Practising Law InstituteNew York Elder Law[C]Requirement to Pay Surplus Income for Home CareServices[D] Surplus Income and Hospital Services[E] Surplus Income and Nursing Homes§ 6:7.3Rules Regarding Resources[A] Definition of Resources[A][1] Date to Evaluate Resources[B] Jointly Owned Bank Accounts and Real Estate[C] Spousal Resources[D] Non-Liquid Resources[E] Resource Exemptions[E][1] Homestead[E][1][a]Vacant Homesteads[E][1][b]Vacant Non-Liquid Homesteads[E][1][c]Subjective Intent to Return Home[E][1][d]Homesteads Subject to a Life Estate Deed[E][1][e]Non-Liquid Resource Due to Legal Impediment[E][2] Personal Property[E][3] Life Insurance[E][4] Burial Funds and Burial Expenses[E][5] Resources and Incurred Medical Bills[E][6] Life Insurance and Burial Expenses[E][7] Irrevocable Burial Trusts[E][8] German and Austrian Reparation Savings Accounts[E][9] Robert Wood Johnson Insurance Policies[E][10] Non-Applicant Spouse Retirement Accounts[E][11] Supplemental Needs Trusts for the Disabled[E][12] Availability of Resources (Windfalls and Inheritance)[E][13] Retirement Funds[E][14] Annuity Reporting and Beneficiary Requirement[F] Disposing of Excess Resources§ 6:8Medicaid Transfer Rules and Penalties After the Deficit ReductionAct of 2005§ 6:8.1Transfer Penalties Only for Nursing Home Services, No Penaltyfor Home Care§ 6:8.2Transfer Rule (Stage 1)—Look-Back Period of Five Years[A] Five-Year Look-Back for Existing Trusts[B] Shorter Look-Back for Home Care Applications§ 6:8.3Transfer Rule (Stage 2)—Calculating the Penalty Period[A] The Formula§ 6:8.4Transfer Rule (Stage 3)—Penalty Period Begin Date[A] Transfers on or After February 8, 2006§ 6:8.5Transfers Exempt from Penalty6–428

Practising Law InstituteMedicaid for the Elderly, Blind, or Disabled[A][B]Transfers for Fair Market ValueTransfers for Purpose Other Than Qualifyingfor Medicaid[C] Transfers to a Blind or Disabled Child[D] Transfers Between Spouses[E] Undue Hardship[F] Returning Transferred Assets[G] Transfers into a Supplemental Needs Trust (SNT)§ 6:8.6Transfers of Homesteads on or After October 1, 1989§ 6:8.7Transfers Made by the Non-Applicant Spouse[A] Transfers by Healthy (Non-Applicant) Spouse[A][1] Spousal Transfer Example§ 6:8.8Multiple Consecutive Transfers§ 6:8.9Life Estates and Transfer Rules§ 6:8.10 Documentation of Transfers§ 6:8.11 Spouse’s Right of Election§ 6:8.12 Transfer Rule Definitions[A] Assets[B] Long-Term Care or Nursing Home Services§ 6:9Spousal Budgeting Rules§ 6:9.1Budgeting for When Both Spouses Require theSame Services§ 6:9.2Budgeting When Both Spouses Require Different Services§ 6:9.3Budgeting When One Spouse Needs Non-InstitutionalServices (Home Care/Community Services)[A] Spousal Refusal[B] Marriage Equality Act—Same Sex Marriage§ 6:9.4Budgeting When One Spouse Is Residing in a Nursing Home[A] Snapshot of the Budget§ 6:9.5Budgeting When One Spouse Is Receiving MLTC Home CareServices§ 6:9.6Spousal Income Budgeting Rules[A] Income Allowance When a Spouse Is Residingin a Nursing Home[B] Spousal Impoverishment Income Allowancefor the Non-Applying Spouse[B][1] Community Spouse Excess Income(Twenty-Five Percent Rule)[C] Family Allowance§ 6:9.7Spousal Resource Budgeting Rules[A] Resource Limit of Institutionalized Spouse[B] Spousal Impoverishment Resource Allowance[C] Separating Spousal Resources (Ninety-Day Rule)(N.Y. Elder Law, Rel. #36, 9/15)6–529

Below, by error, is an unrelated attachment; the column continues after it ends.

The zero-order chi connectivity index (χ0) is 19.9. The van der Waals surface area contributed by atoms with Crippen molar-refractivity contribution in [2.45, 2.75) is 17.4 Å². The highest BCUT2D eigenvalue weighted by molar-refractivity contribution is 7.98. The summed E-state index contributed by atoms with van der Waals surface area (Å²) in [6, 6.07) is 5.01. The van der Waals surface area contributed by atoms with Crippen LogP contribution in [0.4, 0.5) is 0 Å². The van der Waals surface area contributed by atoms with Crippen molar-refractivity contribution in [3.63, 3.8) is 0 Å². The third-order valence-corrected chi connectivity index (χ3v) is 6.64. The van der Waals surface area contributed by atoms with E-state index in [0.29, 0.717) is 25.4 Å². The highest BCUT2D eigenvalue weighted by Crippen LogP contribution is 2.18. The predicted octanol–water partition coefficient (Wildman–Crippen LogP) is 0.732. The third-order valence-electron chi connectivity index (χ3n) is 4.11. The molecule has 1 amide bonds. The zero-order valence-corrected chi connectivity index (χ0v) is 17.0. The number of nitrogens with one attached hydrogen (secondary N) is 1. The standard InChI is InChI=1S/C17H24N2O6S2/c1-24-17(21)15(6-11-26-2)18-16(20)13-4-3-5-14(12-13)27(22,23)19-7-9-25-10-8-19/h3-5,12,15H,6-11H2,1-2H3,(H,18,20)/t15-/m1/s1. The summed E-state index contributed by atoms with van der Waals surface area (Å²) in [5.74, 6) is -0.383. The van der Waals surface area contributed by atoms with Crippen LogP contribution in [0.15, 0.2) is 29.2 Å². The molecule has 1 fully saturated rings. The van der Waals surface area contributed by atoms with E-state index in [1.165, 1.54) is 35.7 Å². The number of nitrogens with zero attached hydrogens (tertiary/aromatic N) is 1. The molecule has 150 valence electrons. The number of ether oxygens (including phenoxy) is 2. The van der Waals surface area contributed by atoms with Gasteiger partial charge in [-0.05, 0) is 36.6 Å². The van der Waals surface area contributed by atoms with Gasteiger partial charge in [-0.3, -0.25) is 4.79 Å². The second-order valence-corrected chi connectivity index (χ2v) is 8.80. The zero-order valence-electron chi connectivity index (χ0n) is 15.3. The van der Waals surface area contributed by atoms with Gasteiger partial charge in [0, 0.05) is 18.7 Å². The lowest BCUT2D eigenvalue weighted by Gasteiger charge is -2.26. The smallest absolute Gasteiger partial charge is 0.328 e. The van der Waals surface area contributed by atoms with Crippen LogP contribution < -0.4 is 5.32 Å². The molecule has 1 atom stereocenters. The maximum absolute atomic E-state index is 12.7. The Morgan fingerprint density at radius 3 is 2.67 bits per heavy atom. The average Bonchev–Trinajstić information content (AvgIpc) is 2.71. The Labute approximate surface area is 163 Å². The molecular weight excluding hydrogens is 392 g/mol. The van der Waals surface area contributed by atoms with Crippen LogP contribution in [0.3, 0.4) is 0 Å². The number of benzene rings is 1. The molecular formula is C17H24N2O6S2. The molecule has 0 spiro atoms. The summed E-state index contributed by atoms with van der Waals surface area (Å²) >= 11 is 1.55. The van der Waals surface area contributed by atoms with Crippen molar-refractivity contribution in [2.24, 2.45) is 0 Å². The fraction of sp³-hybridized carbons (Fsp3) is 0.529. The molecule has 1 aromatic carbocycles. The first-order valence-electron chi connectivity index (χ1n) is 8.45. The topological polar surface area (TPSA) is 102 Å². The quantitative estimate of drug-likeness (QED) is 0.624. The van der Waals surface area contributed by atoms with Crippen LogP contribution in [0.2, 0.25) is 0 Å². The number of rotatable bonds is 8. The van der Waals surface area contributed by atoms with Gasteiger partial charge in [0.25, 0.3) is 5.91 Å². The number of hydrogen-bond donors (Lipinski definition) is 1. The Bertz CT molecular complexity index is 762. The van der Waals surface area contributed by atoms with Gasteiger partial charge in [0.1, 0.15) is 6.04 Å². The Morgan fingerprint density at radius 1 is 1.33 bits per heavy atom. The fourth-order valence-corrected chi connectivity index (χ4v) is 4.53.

Practising Law InstituteNew York Elder Law[D] Exceeding the Community Spouse Resource Allowance[D][1] Exceptions to the Maximum Allowance[E] Disclosure of Financial Information§ 6:10 Liens and Rights of Recovery§ 6:10.1 Imposition of a Lien§ 6:10.2 Liens on the Homestead§ 6:10.3 Recovery Against Personal Injury Award§ 6:10.4 Estate Recovery Rules[A] Recovery Against Estate of Medicaid Beneficiary[B] Recovery Against Estate of Surviving Spouse[C] N.Y. Partnership Long-Term Care Policy[D] Statute of Limitation§ 6:10.5 Debtor and Creditor Law§ 6:11 Appeals§ 6:11.1 Due Process Rights[A] Right to Written Notice[B] Right to “Aid Continuing”[C] Right of Access to Files[D] Right to Representation[E] Rights Related to Fair Hearing[F] Right to Impartial Judgment[G] Right to Written Decision[H] Disclosure Rules Under HIPAA§ 6:11.2 Time Factors§ 6:11.3 Fair Hearing Procedures§ 6:11.4 Conference Meeting§ 6:11.5 Judicial ReviewAppendix 6AMedicaid Income and Resource Levels for the MedicallyNeedyAppendix 6BMedicaid Copayments and Exempt ServicesAppendix 6CMedicaid Copayment ExemptionsAppendix 6DRequest for Documentation of Citizenship/Alien StatusAppendix 6EAlien Status Desk Guide Notice of Eligibility for Coveragefor the Treatment of an Emergency Medical ConditionMedicaid Eligibility for Immigrants After AliessaAppendix 6FRegional Rates for Nursing HomesAppendix 6GBudgeting Guide for 2015Appendix 6HCommunity Spouse’s Income AllowanceAppendix 6ICommunity Spouse Resource AllowanceAppendix 6JGuide to Documentation for the Medicaid ApplicationAppendix 6KNot-for-Profit Organizations That Have Pooled Trustsin New York StateAppendix 6LMedical Request for Home Care (Form M-11q)Appendix 6M “Q-Tips”—Tips on Preparing the M-11q6–630